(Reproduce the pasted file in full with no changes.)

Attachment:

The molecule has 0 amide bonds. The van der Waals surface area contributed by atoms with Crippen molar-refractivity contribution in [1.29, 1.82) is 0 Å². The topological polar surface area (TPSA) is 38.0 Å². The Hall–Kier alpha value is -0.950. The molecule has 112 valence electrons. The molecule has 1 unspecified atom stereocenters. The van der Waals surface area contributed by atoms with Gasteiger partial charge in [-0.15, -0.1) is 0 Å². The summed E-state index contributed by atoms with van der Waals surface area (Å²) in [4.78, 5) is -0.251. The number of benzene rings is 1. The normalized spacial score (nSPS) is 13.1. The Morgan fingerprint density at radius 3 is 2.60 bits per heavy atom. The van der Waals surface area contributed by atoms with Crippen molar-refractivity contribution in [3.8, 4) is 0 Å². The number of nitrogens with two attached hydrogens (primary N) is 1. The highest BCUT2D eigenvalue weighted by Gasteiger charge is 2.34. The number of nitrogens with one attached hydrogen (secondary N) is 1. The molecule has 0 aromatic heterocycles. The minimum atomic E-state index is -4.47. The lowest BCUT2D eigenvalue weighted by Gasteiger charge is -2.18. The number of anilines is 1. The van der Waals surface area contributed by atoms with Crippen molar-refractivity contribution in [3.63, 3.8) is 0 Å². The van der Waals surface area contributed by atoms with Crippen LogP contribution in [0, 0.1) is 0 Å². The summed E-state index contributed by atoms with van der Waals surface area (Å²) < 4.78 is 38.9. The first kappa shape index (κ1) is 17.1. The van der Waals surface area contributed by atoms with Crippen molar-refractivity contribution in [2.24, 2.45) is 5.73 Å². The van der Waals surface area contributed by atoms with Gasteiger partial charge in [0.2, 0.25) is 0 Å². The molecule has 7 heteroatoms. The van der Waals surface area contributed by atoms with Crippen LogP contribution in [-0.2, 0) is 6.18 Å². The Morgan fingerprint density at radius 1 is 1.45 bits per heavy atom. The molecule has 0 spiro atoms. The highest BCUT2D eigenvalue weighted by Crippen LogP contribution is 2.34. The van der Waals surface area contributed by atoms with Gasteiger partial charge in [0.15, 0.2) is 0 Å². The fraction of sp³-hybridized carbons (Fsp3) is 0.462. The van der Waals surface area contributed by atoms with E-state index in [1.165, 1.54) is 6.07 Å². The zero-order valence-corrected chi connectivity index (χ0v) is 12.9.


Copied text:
The molecule has 0 amide bonds. The van der Waals surface area contributed by atoms with Crippen molar-refractivity contribution in [1.29, 1.82) is 0 Å². The topological polar surface area (TPSA) is 38.0 Å². The Hall–Kier alpha value is -0.950. The molecule has 112 valence electrons. The molecule has 1 unspecified atom stereocenters. The van der Waals surface area contributed by atoms with Gasteiger partial charge in [-0.15, -0.1) is 0 Å². The summed E-state index contributed by atoms with van der Waals surface area (Å²) in [4.78, 5) is -0.251. The number of benzene rings is 1. The normalized spacial score (nSPS) is 13.1. The Morgan fingerprint density at radius 3 is 2.60 bits per heavy atom. The van der Waals surface area contributed by atoms with Crippen molar-refractivity contribution in [3.8, 4) is 0 Å². The number of nitrogens with two attached hydrogens (primary N) is 1. The highest BCUT2D eigenvalue weighted by Gasteiger charge is 2.34. The number of nitrogens with one attached hydrogen (secondary N) is 1. The molecule has 0 aromatic heterocycles. The minimum atomic E-state index is -4.47. The lowest BCUT2D eigenvalue weighted by Gasteiger charge is -2.18. The number of anilines is 1. The van der Waals surface area contributed by atoms with Crippen molar-refractivity contribution in [3.63, 3.8) is 0 Å². The van der Waals surface area contributed by atoms with Crippen LogP contribution in [0, 0.1) is 0 Å². The summed E-state index contributed by atoms with van der Waals surface area (Å²) < 4.78 is 38.9. The first kappa shape index (κ1) is 17.1. The van der Waals surface area contributed by atoms with Crippen molar-refractivity contribution in [2.24, 2.45) is 5.73 Å². The van der Waals surface area contributed by atoms with Gasteiger partial charge in [0.2, 0.25) is 0 Å². The molecule has 7 heteroatoms. The van der Waals surface area contributed by atoms with Crippen LogP contribution in [-0.2, 0) is 6.18 Å². The Morgan fingerprint density at radius 1 is 1.45 bits per heavy atom. The molecule has 0 spiro atoms. The highest BCUT2D eigenvalue weighted by Crippen LogP contribution is 2.34. The van der Waals surface area contributed by atoms with Gasteiger partial charge in [0.15, 0.2) is 0 Å². The fraction of sp³-hybridized carbons (Fsp3) is 0.462. The van der Waals surface area contributed by atoms with E-state index in [1.165, 1.54) is 6.07 Å². The zero-order valence-corrected chi connectivity index (χ0v) is 12.9.